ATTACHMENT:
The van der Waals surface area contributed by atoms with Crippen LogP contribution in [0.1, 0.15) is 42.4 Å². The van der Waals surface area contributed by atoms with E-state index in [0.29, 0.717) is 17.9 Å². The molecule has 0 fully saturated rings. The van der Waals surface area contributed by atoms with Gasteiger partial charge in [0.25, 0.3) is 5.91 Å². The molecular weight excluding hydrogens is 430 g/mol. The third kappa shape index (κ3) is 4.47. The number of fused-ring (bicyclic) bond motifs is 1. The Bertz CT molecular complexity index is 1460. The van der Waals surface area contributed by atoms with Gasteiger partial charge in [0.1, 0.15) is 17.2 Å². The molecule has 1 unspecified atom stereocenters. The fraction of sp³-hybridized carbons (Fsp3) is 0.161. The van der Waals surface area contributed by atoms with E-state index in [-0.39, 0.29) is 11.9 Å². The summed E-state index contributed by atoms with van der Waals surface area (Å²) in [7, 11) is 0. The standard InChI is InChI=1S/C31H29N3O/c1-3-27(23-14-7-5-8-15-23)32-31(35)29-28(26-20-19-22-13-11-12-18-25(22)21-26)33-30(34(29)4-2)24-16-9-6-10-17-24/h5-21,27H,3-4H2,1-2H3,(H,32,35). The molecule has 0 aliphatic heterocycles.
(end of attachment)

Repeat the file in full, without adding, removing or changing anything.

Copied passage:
The van der Waals surface area contributed by atoms with Crippen LogP contribution in [0.1, 0.15) is 42.4 Å². The van der Waals surface area contributed by atoms with E-state index in [0.29, 0.717) is 17.9 Å². The molecule has 0 fully saturated rings. The van der Waals surface area contributed by atoms with Gasteiger partial charge in [0.25, 0.3) is 5.91 Å². The molecular weight excluding hydrogens is 430 g/mol. The third kappa shape index (κ3) is 4.47. The number of fused-ring (bicyclic) bond motifs is 1. The Bertz CT molecular complexity index is 1460. The van der Waals surface area contributed by atoms with Gasteiger partial charge in [0.1, 0.15) is 17.2 Å². The molecule has 1 unspecified atom stereocenters. The fraction of sp³-hybridized carbons (Fsp3) is 0.161. The van der Waals surface area contributed by atoms with E-state index in [-0.39, 0.29) is 11.9 Å². The summed E-state index contributed by atoms with van der Waals surface area (Å²) in [7, 11) is 0. The standard InChI is InChI=1S/C31H29N3O/c1-3-27(23-14-7-5-8-15-23)32-31(35)29-28(26-20-19-22-13-11-12-18-25(22)21-26)33-30(34(29)4-2)24-16-9-6-10-17-24/h5-21,27H,3-4H2,1-2H3,(H,32,35). The molecule has 0 aliphatic heterocycles.